I misunderstood Rochelle’s note with her submission and assumed that Union Station had been changed into a museum. I’m glad it’s still operational, I was totally stunned by it, and if I remember correctly I had a drink at a bar just before the station as you approach from the left before catching the Amtrak back to Philly. Great memories. Thanks for commenting.

      Like

  15. Tom Poet says:

    Ahhh sweet writings from Clare…I have missed your stories. A great job as always.
    Tom

    Like

  16. claudia says:

    Certainly the bag lady’s story would be wonderful to hear…as Paul Harvey used to say, the rest of the story!

    Like

  17. Plenty of bag ladies at the operating Union Station in DC, I assure you. And the way you describe the footprints and the other details could easily fir here. In fact I think I saw her when I was there.

    Like

  18. erinleary says:

    Financial Times? Not Silly at all!

    I liked your story – very ethereal and mysterious, capturing the vastness of the place well.

    Like

  19. JackieP says:

    Makes me want to know her story and who she forever seeks. Now that is something with a hook. Wish it was longer. 🙂

    Like

  20. Adam Ickes says:

    I found myself wondering who she was looking for. Found the answer in your reply to Paul. Nicely done, Sandra.

    Like

  21. I like the word (wraiths) and I like the story. Museum or functioning train station (as it is), I can well imagine the bag lady moving among the regal surroundings of Union Station in her sadly un-regal life.

    Like

  22. jwdwrites says:

    Poor lady, I hope she finds who she’s looking for amongst all those ghosts. For some reason WordPress doesn’t like the word amongst. Can anyone tell me what is wrong with it? Great story Sandra. 🙂

    Like

  23. Wonderfully descriptive and emotive!

    Like

  24. Honie Briggs says:

    Another word for wraith from southern U.S. colloquial is haint. Sherwin-Williams actually has a paint color called Haint Blue, which southerns use to paint the ceilings of their porches to deter spirits…and wasps. Just thought I’d throw that into the mix. Nicely told Sandra. I especially liked the vocabulary lesson, and the longing of the big lady was very real.

    Like

    • Sandra says:

      Thanks for that bit of info Honie. I’ve never heard of ‘haint’ before. In fact I didn’t know ‘wraith’ was so obscure – it’s one that’s been in my vocabulary for ever. 🙂 Funny how some words stick with you.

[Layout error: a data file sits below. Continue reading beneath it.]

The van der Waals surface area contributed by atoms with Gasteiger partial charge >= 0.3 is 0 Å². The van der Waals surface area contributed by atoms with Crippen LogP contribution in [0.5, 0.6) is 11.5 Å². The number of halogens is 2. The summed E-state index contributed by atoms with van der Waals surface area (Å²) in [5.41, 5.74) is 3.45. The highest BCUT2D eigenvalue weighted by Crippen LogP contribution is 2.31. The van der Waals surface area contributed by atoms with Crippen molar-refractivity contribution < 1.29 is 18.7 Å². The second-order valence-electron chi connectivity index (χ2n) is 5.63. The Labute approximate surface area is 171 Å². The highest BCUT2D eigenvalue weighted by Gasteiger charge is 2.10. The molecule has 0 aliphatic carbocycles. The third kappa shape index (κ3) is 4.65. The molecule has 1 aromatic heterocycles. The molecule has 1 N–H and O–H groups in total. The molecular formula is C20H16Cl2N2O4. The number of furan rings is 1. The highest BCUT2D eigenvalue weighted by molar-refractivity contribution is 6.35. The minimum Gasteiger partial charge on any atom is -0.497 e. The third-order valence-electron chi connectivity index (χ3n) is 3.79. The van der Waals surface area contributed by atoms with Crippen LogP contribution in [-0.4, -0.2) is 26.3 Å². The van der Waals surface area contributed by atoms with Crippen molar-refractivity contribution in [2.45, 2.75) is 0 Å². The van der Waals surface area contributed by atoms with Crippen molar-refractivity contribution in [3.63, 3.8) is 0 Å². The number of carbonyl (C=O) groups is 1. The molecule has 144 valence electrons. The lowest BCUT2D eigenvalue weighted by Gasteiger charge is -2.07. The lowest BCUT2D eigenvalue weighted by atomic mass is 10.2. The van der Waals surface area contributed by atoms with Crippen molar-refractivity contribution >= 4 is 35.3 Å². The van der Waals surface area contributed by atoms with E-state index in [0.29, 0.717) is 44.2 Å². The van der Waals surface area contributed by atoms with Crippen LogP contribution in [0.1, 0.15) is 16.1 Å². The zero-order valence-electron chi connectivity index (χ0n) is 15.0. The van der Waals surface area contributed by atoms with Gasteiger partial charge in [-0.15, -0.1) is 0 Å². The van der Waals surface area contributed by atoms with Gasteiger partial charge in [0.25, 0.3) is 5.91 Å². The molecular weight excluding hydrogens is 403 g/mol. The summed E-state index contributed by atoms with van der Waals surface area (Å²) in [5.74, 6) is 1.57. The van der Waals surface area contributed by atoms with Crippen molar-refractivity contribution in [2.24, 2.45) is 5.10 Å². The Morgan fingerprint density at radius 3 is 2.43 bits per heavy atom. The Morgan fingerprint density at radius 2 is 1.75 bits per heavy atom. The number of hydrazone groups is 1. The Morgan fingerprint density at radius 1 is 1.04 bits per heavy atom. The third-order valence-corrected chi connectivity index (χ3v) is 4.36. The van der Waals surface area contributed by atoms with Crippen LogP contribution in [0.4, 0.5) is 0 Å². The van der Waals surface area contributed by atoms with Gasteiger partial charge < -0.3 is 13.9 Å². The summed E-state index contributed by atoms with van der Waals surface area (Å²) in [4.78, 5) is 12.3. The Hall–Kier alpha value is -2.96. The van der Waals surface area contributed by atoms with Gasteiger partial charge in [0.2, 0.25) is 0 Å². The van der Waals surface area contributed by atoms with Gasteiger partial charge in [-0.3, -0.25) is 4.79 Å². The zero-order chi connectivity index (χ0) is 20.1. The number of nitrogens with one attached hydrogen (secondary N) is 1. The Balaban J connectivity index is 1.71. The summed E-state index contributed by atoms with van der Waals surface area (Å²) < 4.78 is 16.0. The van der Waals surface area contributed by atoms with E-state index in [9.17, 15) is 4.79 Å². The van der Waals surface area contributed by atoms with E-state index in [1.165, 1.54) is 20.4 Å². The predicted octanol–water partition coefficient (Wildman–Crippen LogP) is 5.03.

Like

  25. Carrie says:

    I feel so sorry for that poor woman. I hope she finds who she is looking for so she can finally get some peace.

    Like

  26. Linda Vernon says:

    That’s so sad and nicely written. I think there’s a lady wandering around like her in every town, either at a train station or a bus station.

    Like

  27. I could have sworn I commented on this last night… Anyhow, wonderful story, Sandra. I love the whole concept, and you’ve executed it beautifully. I’d love to read more!

    Like

  28. unspywriter says:

    I’m quite familiar with Union Station because I worked near there for many years. It has been a functioning train station for most of the years since it opened in 1908 or ’09. Your story actually captures an old story about the station–the main hall is “looked over” by statues and there are stories about the statues dancing at night! Great imagery in your story.

    Here’s mine: http://unexpectedpaths.com/friday-fictioneers/good-service/

    Like

  29. Hi Sandra,
    I never think it’s silly to feel pride and elation over having something published. As to your story, it a crafty written reminiscence filled with vivid images. Ron

    Like

  30. JKBradley says:

    For whom does she search and for how long? Will she wait forever? Might he return in a uniform?

    Nice piece. Thank you for sharing.

    Like

  31. rgayer55 says:

    regarding your intro; I don’t think there’s anything silly about feeling a touch of pride seeing your written words in prestigious surroundings. I was looking at David Sedaris’ new book in an airport one day and wondered how it must feel to walk through a place like that and see your book on display.
    This story was an outstanding piece (as usual). I could just visualize the ghosts of generations past mingling and the woman looking for her loved one.

    Like

    • Sandra says:

      Thanks Roger. It was one of my first acceptances – nothing has ever equalled that pleasure. In fact no other achievement has equalled it – I guess I peaked early. 😉

      Like

  32. nightlake says:

    The character of the bag lady touches the chord..It is sad that she would probably never find what she is looking for. and wonderful descriptions in the story.

    Like

  33. Ah very nice… I think we saw similar things in the picture… that emptiness can be filled by wraiths and dreams

    Like

  34. Full of atmosphere and a great story somewhere there. Who is she waiting for? Will they ever arrive.

    Like

  35. Joyce says:

    At least she still hopes to find him there, one day. (I had to read through it a couple of times, too). Great story.

    Like

  36. Sarah Ann says:

    Eerie and beautiful. I could see all the characters emerging from the walls.

    Like

  37. Dee says:

    This is so good. Great sense of place, you put me right there in the station. Loved it
    Dee

    Like